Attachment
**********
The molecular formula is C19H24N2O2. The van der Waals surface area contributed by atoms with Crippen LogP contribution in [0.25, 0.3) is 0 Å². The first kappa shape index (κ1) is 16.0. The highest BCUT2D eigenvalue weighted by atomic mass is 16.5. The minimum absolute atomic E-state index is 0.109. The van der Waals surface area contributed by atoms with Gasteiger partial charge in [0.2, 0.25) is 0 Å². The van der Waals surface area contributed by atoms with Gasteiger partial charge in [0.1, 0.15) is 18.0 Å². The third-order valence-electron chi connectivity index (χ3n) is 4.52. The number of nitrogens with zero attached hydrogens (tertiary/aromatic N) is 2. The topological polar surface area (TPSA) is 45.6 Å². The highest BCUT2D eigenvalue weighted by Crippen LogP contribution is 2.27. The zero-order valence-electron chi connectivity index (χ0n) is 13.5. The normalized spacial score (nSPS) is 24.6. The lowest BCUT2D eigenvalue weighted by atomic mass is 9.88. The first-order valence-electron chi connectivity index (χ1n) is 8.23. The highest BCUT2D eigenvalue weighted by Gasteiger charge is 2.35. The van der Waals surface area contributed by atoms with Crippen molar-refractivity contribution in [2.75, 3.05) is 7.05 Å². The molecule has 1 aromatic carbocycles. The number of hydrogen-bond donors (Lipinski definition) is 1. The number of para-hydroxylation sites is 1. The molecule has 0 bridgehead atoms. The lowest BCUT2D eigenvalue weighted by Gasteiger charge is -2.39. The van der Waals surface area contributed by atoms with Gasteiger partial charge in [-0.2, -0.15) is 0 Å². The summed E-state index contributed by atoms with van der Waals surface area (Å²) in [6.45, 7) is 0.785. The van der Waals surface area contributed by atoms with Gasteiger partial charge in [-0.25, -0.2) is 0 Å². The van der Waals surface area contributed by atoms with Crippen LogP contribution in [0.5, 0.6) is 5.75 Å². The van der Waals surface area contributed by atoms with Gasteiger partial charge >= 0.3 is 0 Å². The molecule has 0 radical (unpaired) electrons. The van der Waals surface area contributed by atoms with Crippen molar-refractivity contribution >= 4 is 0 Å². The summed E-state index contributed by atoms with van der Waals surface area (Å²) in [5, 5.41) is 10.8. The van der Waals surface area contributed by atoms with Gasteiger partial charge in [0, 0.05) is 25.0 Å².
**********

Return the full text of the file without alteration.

The molecular formula is C19H24N2O2. The van der Waals surface area contributed by atoms with Crippen LogP contribution in [0.25, 0.3) is 0 Å². The first kappa shape index (κ1) is 16.0. The highest BCUT2D eigenvalue weighted by atomic mass is 16.5. The minimum absolute atomic E-state index is 0.109. The van der Waals surface area contributed by atoms with Gasteiger partial charge in [0.2, 0.25) is 0 Å². The van der Waals surface area contributed by atoms with Gasteiger partial charge in [0.1, 0.15) is 18.0 Å². The third-order valence-electron chi connectivity index (χ3n) is 4.52. The number of nitrogens with zero attached hydrogens (tertiary/aromatic N) is 2. The topological polar surface area (TPSA) is 45.6 Å². The highest BCUT2D eigenvalue weighted by Crippen LogP contribution is 2.27. The zero-order valence-electron chi connectivity index (χ0n) is 13.5. The normalized spacial score (nSPS) is 24.6. The lowest BCUT2D eigenvalue weighted by atomic mass is 9.88. The first-order valence-electron chi connectivity index (χ1n) is 8.23. The highest BCUT2D eigenvalue weighted by Gasteiger charge is 2.35. The van der Waals surface area contributed by atoms with Crippen molar-refractivity contribution in [2.75, 3.05) is 7.05 Å². The molecule has 1 aromatic carbocycles. The number of hydrogen-bond donors (Lipinski definition) is 1. The number of para-hydroxylation sites is 1. The molecule has 0 bridgehead atoms. The lowest BCUT2D eigenvalue weighted by Gasteiger charge is -2.39. The van der Waals surface area contributed by atoms with Gasteiger partial charge in [-0.2, -0.15) is 0 Å². The summed E-state index contributed by atoms with van der Waals surface area (Å²) in [6.45, 7) is 0.785. The van der Waals surface area contributed by atoms with Gasteiger partial charge in [-0.25, -0.2) is 0 Å². The van der Waals surface area contributed by atoms with Crippen LogP contribution in [0.5, 0.6) is 5.75 Å². The van der Waals surface area contributed by atoms with Gasteiger partial charge >= 0.3 is 0 Å². The molecule has 0 radical (unpaired) electrons. The van der Waals surface area contributed by atoms with Crippen molar-refractivity contribution >= 4 is 0 Å². The summed E-state index contributed by atoms with van der Waals surface area (Å²) in [5, 5.41) is 10.8. The van der Waals surface area contributed by atoms with Gasteiger partial charge in [0, 0.05) is 25.0 Å².